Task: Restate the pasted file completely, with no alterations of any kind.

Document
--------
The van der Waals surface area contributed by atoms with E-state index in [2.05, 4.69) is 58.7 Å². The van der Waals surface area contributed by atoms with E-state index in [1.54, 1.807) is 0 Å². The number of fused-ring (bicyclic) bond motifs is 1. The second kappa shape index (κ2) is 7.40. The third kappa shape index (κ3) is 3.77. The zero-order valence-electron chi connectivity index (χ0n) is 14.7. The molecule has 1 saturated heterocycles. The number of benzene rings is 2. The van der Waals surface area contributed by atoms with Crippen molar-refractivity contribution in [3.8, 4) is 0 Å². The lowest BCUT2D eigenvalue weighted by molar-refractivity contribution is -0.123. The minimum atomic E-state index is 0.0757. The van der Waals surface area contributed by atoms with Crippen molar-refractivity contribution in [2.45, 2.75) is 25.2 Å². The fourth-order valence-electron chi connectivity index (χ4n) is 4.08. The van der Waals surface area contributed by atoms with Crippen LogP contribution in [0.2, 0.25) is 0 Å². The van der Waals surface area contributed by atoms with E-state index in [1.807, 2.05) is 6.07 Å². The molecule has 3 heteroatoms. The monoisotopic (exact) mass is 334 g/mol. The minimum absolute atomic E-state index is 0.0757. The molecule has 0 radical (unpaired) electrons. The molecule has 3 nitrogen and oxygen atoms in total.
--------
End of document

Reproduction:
The van der Waals surface area contributed by atoms with E-state index in [2.05, 4.69) is 58.7 Å². The van der Waals surface area contributed by atoms with E-state index in [1.54, 1.807) is 0 Å². The number of fused-ring (bicyclic) bond motifs is 1. The second kappa shape index (κ2) is 7.40. The third kappa shape index (κ3) is 3.77. The zero-order valence-electron chi connectivity index (χ0n) is 14.7. The molecule has 1 saturated heterocycles. The number of benzene rings is 2. The van der Waals surface area contributed by atoms with Crippen molar-refractivity contribution in [3.8, 4) is 0 Å². The lowest BCUT2D eigenvalue weighted by molar-refractivity contribution is -0.123. The minimum atomic E-state index is 0.0757. The van der Waals surface area contributed by atoms with Crippen molar-refractivity contribution in [2.45, 2.75) is 25.2 Å². The fourth-order valence-electron chi connectivity index (χ4n) is 4.08. The van der Waals surface area contributed by atoms with Crippen LogP contribution in [0.2, 0.25) is 0 Å². The van der Waals surface area contributed by atoms with E-state index in [1.807, 2.05) is 6.07 Å². The molecule has 3 heteroatoms. The monoisotopic (exact) mass is 334 g/mol. The minimum absolute atomic E-state index is 0.0757. The molecule has 0 radical (unpaired) electrons. The molecule has 3 nitrogen and oxygen atoms in total.